Coral reef ecologist Mike Emslie from the Australian Institute of Marine Science (AIMS) recently told RMIT University FactLab that their most recent survey of John Brewer reef showed coral cover to be just 21.8% and the impact of coral bleaching was major to severe.
Anyone would think that the Great Barrier Reef was dying.
Those were the headlines back in March when United Nation’s experts jetted into Australia to assess the state of the Great Barrier Reef. It was widely reported back then that John Brewer Reef was the centre of a sixth mass coral bleaching.
So, I went to see for myself.
It is impossible to know the health of the corals from an altitude of 120 metres.
The Emperor’s New Clothes is a literary folktale about two swindlers who sell a vain emperor imaginary clothes insisting that anyone who can’t see the invisible cloth is stupid or incompetent.
The article by Eiddwen Jeffery quoting Mike Emslie suggests I am incompetent because I swam around the reef – as though I should have undertaken a proper survey perhaps by looking out an aeroplane window from 150 metres distance.
The Emperor’s New Clothes has become a metaphor for collective denial and hollow ostentatiousness and pretence. As such it perhaps perfectly describes the absurdity of claims by the Great Barrier Reef Marine Park Authority (GBRMPA) and Australian Institute of Marine Sciences (AIMS) that the world should lament severe bleaching including at John Brewer Reef. Their surveys did involve looking out an aeroplane window from an altitude of 150 metres to score the health of the corals, perhaps as a genuflect to the United Nations.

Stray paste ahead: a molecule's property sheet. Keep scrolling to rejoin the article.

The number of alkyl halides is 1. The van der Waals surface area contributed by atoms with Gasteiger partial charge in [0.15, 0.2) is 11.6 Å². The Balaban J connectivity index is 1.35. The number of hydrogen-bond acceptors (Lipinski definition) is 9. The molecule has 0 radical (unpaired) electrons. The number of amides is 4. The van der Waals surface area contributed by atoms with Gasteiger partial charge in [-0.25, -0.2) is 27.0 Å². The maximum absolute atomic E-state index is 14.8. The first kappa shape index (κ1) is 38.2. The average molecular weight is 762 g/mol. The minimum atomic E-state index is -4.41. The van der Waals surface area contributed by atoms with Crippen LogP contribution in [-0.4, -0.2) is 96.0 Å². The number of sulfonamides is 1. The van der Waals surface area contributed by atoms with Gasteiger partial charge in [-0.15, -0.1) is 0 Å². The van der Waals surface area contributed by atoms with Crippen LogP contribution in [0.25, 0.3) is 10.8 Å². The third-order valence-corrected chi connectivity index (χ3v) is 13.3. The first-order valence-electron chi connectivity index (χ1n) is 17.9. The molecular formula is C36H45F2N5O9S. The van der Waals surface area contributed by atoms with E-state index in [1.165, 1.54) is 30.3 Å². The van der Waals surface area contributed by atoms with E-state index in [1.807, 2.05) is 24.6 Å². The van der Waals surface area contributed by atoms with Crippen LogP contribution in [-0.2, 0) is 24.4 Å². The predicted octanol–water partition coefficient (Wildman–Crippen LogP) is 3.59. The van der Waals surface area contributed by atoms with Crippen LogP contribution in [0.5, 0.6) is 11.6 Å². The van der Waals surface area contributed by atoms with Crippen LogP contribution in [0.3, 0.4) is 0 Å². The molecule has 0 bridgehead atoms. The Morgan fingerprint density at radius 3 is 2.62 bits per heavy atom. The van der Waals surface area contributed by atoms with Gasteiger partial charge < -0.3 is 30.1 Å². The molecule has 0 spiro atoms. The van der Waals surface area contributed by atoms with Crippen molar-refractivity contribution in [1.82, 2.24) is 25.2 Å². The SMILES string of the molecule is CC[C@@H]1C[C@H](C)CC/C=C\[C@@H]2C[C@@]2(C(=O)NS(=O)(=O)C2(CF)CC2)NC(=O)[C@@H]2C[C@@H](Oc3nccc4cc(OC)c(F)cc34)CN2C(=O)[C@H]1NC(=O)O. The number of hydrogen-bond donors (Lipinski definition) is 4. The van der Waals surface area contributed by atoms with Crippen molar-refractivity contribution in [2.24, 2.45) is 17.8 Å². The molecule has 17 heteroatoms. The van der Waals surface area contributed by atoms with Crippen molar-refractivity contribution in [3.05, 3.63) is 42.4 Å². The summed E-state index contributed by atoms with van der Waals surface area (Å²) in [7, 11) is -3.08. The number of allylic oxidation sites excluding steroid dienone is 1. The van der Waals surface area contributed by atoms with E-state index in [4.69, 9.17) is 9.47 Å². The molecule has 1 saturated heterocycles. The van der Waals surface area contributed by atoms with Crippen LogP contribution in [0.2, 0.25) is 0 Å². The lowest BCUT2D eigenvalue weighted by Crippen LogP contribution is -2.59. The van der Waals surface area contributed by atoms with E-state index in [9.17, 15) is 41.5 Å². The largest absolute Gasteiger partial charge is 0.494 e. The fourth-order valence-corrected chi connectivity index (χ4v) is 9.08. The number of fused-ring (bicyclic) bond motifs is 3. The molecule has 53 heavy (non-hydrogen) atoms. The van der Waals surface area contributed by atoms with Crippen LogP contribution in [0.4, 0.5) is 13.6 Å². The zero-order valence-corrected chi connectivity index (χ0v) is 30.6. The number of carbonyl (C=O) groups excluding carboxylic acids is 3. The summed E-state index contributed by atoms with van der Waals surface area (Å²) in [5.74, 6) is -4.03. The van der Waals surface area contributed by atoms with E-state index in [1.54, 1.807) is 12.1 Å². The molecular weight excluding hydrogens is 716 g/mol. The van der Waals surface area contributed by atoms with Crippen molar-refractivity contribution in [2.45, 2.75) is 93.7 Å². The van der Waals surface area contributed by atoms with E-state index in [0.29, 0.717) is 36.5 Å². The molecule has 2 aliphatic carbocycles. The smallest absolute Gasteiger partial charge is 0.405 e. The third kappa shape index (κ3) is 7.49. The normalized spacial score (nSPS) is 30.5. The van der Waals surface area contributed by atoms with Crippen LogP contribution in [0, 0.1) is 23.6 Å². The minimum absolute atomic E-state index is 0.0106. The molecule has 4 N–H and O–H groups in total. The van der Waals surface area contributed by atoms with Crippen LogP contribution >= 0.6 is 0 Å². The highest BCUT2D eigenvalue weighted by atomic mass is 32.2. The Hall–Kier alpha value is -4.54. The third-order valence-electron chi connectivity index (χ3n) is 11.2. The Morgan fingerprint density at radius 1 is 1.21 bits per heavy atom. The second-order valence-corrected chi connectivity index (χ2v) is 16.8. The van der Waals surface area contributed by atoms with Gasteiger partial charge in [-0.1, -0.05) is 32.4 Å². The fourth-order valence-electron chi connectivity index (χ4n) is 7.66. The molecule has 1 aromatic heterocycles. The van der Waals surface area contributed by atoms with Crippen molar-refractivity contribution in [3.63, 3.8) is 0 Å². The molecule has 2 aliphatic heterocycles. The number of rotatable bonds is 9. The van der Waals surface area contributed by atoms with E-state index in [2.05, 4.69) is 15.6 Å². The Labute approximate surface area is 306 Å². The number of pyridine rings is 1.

Then there is the expression: None so blind as those who will not see. I know that they know the Great Barrier Reef is still so beautiful, especially close-up. So, they undertake their surveys from a great distance.
I’ve seen soft corals just like this one from the air, with my drone, and they have looked very pale and very bleached. I made a film about exactly this, contrasting the appearance of such corals from under the water to way up in the air. That was one of my very first films shot from a very tiny boat and its called Rose Reef, you can watch it on Vimeo if you click here.
You can read part 1 of this series, by clicking here.